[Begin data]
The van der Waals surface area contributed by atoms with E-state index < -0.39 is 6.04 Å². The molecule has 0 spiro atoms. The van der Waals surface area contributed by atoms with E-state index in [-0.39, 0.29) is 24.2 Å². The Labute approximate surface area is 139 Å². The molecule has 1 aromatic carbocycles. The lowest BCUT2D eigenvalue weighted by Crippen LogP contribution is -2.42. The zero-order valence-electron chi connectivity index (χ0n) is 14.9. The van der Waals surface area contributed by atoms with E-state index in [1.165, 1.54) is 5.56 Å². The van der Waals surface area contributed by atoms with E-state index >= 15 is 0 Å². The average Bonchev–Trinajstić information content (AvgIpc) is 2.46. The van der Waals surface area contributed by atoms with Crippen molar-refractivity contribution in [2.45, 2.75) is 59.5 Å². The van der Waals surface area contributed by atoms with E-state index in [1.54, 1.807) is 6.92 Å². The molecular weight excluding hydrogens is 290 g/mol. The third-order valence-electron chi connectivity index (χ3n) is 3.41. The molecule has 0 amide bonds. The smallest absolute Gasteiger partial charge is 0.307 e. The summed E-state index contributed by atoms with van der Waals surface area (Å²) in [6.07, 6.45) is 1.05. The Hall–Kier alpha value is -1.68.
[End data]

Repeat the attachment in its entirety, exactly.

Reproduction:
The van der Waals surface area contributed by atoms with E-state index < -0.39 is 6.04 Å². The molecule has 0 spiro atoms. The van der Waals surface area contributed by atoms with E-state index in [-0.39, 0.29) is 24.2 Å². The Labute approximate surface area is 139 Å². The molecule has 1 aromatic carbocycles. The lowest BCUT2D eigenvalue weighted by Crippen LogP contribution is -2.42. The zero-order valence-electron chi connectivity index (χ0n) is 14.9. The van der Waals surface area contributed by atoms with E-state index in [1.165, 1.54) is 5.56 Å². The van der Waals surface area contributed by atoms with E-state index >= 15 is 0 Å². The average Bonchev–Trinajstić information content (AvgIpc) is 2.46. The van der Waals surface area contributed by atoms with Crippen molar-refractivity contribution in [2.45, 2.75) is 59.5 Å². The van der Waals surface area contributed by atoms with E-state index in [1.54, 1.807) is 6.92 Å². The molecular weight excluding hydrogens is 290 g/mol. The third-order valence-electron chi connectivity index (χ3n) is 3.41. The molecule has 0 amide bonds. The smallest absolute Gasteiger partial charge is 0.307 e. The summed E-state index contributed by atoms with van der Waals surface area (Å²) in [6.07, 6.45) is 1.05. The Hall–Kier alpha value is -1.68.